Brazilian company doubles shelf life of pasteurized fresh milk
July 01, 2015
By Elton Alisson
Agência FAPESP – Agrindus, an agribusiness company located in São Carlos, São Paulo state, Brazil, has increased the shelf life of grade A pasteurized fresh whole milk from seven to 15 days, for milk sold under the Letti brand in 45 cities around the state.
This feat was achieved by incorporating silver-based microparticles with bactericidal, antimicrobial and self-sterilizing properties into the rigid plastic bottles used as packaging for the milk.
The technology was developed by Nanox, also located in São Carlos. Supported by FAPESP’s Innovative Research in Small Business (PIPE) program, the nanotechnology company is a spinoff from the Center for Research and Development of Functional Materials (CDFM), one of the Research, Innovation and Dissemination Centers (RIDCs) supported by FAPESP.
“We already knew use of our antimicrobial and bactericidal material in rigid or flexible plastic food packaging improves conservation and extends shelf life,” the Nanox CEO, Luiz Pagotto Simões, told Agência FAPESP.
“So we decided to test it in the polyethylene used to bottle grade A fresh milk in Brazil. The result was that we more than doubled the product’s shelf life solely by adding the material to the packaging, without mixing any additives with the milk.”
According to Simões, the microparticles are included as a powder in the polyethylene preform that is used to make plastic bottles by blow or injection molding. The microparticles are inert, so there is no risk of their detaching from the packaging and coming into contact with the milk.
Tests of the material’s effectiveness in extending the shelf life of fresh milk were performed for a year by Agrindus, Nanox and independent laboratories. “Only after shelf life extension had been certified did we decide to bring the material to market,” Simões said.
In addition to Agrindus, the material is also being tested by two other dairies that distribute fresh milk in plastic bottles in São Paulo and Minas Gerais and by dairies in the southern region that sell fresh milk in flexible plastic packaging.
“In milk bags, the material is capable of extending shelf life from four to ten days,” he said.
Nanox plans to market the product in Europe and the United States, where much larger volumes of fresh milk are consumed than in Brazil.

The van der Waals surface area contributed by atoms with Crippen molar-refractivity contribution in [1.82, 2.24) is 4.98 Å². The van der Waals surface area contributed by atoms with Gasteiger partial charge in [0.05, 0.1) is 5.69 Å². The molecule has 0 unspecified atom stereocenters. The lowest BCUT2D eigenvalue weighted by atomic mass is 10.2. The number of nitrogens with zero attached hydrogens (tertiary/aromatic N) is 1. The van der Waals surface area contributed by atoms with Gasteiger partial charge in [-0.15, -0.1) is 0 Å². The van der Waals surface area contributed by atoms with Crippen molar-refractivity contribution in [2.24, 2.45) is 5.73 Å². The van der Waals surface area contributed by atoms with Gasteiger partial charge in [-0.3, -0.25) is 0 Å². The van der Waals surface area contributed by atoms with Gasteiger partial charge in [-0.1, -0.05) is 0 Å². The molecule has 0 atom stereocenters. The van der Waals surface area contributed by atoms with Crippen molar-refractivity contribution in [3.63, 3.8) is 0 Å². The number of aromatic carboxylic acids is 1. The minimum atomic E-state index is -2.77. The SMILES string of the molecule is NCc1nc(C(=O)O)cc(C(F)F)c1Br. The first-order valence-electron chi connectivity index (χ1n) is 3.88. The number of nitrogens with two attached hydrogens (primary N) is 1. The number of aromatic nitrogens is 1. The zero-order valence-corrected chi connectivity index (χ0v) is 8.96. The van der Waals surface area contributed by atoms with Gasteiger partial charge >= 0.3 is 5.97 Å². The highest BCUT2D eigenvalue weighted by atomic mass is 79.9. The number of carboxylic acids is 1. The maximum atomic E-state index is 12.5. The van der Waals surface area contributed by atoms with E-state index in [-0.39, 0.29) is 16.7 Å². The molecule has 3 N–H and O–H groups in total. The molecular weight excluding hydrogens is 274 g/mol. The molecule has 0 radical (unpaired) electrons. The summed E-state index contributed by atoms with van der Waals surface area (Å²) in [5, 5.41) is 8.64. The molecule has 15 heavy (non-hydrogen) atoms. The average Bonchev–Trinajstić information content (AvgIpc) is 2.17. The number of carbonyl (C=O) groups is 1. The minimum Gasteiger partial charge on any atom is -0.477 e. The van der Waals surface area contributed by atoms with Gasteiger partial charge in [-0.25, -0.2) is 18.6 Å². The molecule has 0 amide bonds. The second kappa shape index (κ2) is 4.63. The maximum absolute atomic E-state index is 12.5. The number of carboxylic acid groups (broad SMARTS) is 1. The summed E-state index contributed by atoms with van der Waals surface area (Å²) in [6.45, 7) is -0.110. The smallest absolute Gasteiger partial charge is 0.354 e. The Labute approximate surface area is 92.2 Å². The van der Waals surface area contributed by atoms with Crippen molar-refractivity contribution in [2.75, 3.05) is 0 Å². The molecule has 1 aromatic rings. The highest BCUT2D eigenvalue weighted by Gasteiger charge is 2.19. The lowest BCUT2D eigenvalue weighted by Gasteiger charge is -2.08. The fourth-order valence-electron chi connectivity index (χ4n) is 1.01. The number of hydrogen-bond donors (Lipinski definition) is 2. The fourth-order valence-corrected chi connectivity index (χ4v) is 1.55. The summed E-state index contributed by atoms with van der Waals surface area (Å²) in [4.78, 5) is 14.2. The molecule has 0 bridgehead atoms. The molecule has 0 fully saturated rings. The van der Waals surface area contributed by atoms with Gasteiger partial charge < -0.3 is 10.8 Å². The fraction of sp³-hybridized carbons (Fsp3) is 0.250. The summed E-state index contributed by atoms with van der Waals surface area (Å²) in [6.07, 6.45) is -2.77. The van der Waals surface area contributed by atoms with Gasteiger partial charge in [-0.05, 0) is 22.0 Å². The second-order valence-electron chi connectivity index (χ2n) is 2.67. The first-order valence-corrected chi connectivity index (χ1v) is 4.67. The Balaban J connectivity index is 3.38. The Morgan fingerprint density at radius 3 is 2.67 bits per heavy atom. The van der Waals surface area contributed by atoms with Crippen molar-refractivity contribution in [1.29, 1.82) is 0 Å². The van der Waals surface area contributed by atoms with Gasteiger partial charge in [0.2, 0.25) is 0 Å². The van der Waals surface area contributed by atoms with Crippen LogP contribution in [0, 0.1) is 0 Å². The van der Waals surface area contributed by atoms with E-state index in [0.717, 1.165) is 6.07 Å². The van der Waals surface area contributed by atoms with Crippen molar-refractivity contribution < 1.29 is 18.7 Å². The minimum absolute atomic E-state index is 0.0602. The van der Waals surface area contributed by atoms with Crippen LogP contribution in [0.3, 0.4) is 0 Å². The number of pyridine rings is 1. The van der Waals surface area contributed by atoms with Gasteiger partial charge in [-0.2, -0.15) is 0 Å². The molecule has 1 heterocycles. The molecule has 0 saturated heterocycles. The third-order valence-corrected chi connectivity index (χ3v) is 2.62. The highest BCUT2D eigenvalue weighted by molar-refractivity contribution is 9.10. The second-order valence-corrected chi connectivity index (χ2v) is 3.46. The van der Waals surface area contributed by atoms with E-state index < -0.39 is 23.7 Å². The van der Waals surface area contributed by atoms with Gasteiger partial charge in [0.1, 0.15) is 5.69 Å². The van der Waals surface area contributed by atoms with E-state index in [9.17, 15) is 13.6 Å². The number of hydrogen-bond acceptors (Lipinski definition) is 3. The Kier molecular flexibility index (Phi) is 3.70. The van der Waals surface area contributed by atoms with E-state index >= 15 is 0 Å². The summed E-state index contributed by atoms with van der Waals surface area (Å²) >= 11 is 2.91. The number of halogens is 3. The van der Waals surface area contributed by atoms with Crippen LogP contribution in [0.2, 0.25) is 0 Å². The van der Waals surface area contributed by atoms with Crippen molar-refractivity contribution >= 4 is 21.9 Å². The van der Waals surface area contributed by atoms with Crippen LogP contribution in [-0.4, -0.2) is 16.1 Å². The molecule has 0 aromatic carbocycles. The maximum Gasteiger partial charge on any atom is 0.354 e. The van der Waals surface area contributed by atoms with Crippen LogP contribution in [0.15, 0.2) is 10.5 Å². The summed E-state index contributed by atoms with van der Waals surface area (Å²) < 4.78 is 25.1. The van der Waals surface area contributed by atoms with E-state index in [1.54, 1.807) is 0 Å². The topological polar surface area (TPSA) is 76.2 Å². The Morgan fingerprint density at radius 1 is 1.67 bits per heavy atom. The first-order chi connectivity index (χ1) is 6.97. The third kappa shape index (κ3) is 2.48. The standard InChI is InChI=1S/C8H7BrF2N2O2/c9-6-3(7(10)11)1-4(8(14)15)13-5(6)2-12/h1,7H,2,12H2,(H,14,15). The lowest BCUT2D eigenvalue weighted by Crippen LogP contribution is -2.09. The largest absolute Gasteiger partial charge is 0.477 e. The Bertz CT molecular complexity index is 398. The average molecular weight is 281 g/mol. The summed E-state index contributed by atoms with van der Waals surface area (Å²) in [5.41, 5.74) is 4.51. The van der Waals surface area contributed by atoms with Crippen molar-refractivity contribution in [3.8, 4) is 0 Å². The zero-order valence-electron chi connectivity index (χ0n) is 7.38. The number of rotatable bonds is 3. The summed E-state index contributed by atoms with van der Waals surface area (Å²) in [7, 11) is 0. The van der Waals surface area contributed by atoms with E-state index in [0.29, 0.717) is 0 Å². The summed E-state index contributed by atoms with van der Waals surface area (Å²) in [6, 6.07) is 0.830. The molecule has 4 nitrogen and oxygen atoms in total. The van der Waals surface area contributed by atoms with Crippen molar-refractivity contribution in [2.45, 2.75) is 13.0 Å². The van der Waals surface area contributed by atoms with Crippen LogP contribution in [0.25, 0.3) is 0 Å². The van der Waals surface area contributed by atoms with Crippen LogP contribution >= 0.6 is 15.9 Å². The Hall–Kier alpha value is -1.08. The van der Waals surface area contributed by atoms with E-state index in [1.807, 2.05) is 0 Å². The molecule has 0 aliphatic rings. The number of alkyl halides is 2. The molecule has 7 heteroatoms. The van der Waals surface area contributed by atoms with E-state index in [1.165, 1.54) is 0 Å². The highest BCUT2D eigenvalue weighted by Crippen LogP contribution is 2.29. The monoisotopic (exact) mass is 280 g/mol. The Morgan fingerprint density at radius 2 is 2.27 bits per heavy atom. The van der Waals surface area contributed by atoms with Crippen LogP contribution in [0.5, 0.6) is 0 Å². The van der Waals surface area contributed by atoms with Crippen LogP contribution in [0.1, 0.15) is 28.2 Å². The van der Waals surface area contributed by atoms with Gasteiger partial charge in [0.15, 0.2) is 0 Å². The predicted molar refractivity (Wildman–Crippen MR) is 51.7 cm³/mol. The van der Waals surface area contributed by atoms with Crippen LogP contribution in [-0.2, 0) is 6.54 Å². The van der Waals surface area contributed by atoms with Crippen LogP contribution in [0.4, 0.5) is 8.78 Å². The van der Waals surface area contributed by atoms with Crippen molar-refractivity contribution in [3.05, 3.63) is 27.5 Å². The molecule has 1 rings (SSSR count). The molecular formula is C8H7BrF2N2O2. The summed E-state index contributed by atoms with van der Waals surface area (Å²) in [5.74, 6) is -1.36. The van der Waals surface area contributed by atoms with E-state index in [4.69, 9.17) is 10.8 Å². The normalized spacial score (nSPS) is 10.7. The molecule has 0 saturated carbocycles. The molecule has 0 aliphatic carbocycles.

The kind of milk most consumed in Brazil is ultra-high temperature (UHT), or “long life” milk, which is sterilized at temperatures ranging from 130°C to 150°C for two to four seconds to kill most of the bacterial spores. Unopened UHT milk has a shelf life of up to four months at room temperature.
Whole milk, known as grade A in Brazil, is pasteurized at much lower temperatures by the farmer and requires refrigeration. “Doubling the shelf life of whole milk translates into significant benefits in terms of logistics, storage, quality and food safety,” Simões said.
The silver-based microparticles developed by Nanox are currently being used in several other products other than packaging for fresh milk, including plastic utensils, PVC film for wrapping food, toilet seats, shoe insoles, hair dryers and flatirons, paints, resins, and ceramics, as well as coatings for medical and dental instruments such as grippers, drills and scalpels.
But the company’s largest markets today are makers of rugs, carpets, and white goods, such as refrigerators, drinking fountains and air conditioners.
“We’ve supplied several products to white goods manufacturers since 2007,” Simões said. “This material is shipped to the leading players in the market.” Nanox currently exports the product to 12 countries via local distributors in Chile, China, Colombia, Italy, Mexico and Japan, among others.
The company now wants to enter the United States, having won approval in 2013 from the Food & Drug Administration (FDA) to market the bactericidal material for use in food packaging.
“We’ve applied for clearance by the EPA [the Environmental Protection Agency] so that we can sell to a larger proportion of the US market,” Simões said.
Neither Brazil nor the US has clear legislation on the use of particles at the nanometer scale [a billionth of a meter] in products that involve contact with food, so the company uses nanotechnology processes that result in silver-based particles at the micrometer scale [a millionth of a meter], he said.
The core of the technology consists of coating ceramic particles made of silica with silver nanoparticles.
The silver nanoparticles bond with the ceramic matrix to form a micrometre scale composite with bactericidal properties, Simões explained.
“The combination of silver particles with a ceramic matrix produces synergistic effects. Silver has bactericidal properties, and while silica doesn’t, it boosts those of the silver and helps control the release of silver particles to kill bacteria,” he said.